57. Yes, I'm aware that the quotation from 1963 was repurposed from his sermon of 1956. Even in the latter, six years post-seminary is certainly sufficient time for difference, nuance or maturation. Your argument continues, however, to suppose that his views were fully formed prior to his matriculation in seminary and that they remained entirely static from seminary onward. That might very well be the case. However, it seems to me that it would be very difficult to deny -- even if his language is metaphorical -- that the thought expressed in his remarks from 1956 and 1963 do not indicate a belief in a radically disruptive and transformative event that we call resurrection. But, even playing on your terms, taking up your quotation from 1949, the words following your bolded text are incredibly important and undermine an assertion of a strict denial of the resurrection. Has he expressed something here fundamentally different from Bultmann's demythologization? I would press this a little further and ask -- is he denying the *bodily* resurrection of Christ or his denying the historical suppositions? Is he denying the reality of a risen Christ or the formulations of a doctrine?

  58. *sorry, that should "do indicate a belief in a radically..." (the 'not' should be excised).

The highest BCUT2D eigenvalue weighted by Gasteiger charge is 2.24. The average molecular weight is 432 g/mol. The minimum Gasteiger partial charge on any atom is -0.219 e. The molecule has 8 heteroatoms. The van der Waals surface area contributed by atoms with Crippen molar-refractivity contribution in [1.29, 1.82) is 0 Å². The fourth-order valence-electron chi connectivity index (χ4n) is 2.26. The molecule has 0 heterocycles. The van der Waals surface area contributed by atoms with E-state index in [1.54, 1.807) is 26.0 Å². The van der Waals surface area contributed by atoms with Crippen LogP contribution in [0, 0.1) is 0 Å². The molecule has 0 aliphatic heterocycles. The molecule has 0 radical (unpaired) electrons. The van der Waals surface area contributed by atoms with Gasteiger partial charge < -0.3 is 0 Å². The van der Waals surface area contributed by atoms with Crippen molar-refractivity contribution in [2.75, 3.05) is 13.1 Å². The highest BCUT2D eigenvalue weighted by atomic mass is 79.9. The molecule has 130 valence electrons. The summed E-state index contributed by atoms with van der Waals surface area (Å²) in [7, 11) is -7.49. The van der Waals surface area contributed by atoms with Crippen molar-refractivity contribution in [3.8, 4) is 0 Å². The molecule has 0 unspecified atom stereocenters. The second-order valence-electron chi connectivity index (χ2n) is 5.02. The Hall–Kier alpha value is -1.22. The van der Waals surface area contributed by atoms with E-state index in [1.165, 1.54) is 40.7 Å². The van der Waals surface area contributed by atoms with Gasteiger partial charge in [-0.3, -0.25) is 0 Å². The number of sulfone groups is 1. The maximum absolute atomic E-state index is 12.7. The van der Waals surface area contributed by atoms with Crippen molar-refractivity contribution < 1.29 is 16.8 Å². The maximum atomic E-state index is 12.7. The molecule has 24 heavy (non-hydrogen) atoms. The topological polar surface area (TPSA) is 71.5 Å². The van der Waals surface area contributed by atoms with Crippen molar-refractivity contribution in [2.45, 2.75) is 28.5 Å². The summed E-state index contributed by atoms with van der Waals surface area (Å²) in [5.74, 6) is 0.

For the record, I did not accuse of racism. Insensitivity is not the same thing as racism tout court. The former is a lack of awareness of the racially charged implications in the use of words, term and phrases. That you used those words in the mouth of a 'conservative Southerner' is indicative of the real problem -- the repression of an African American thinker through dismissal and castigation. Your desire to placate that group, per your remarks in your last comment to Steve vis-a-vis his Baptist catholicity -- is a capitulation to something that is discriminatory. I do not think that makes you a racist but the question of our continued participation in such structures has to be raised and critically examined.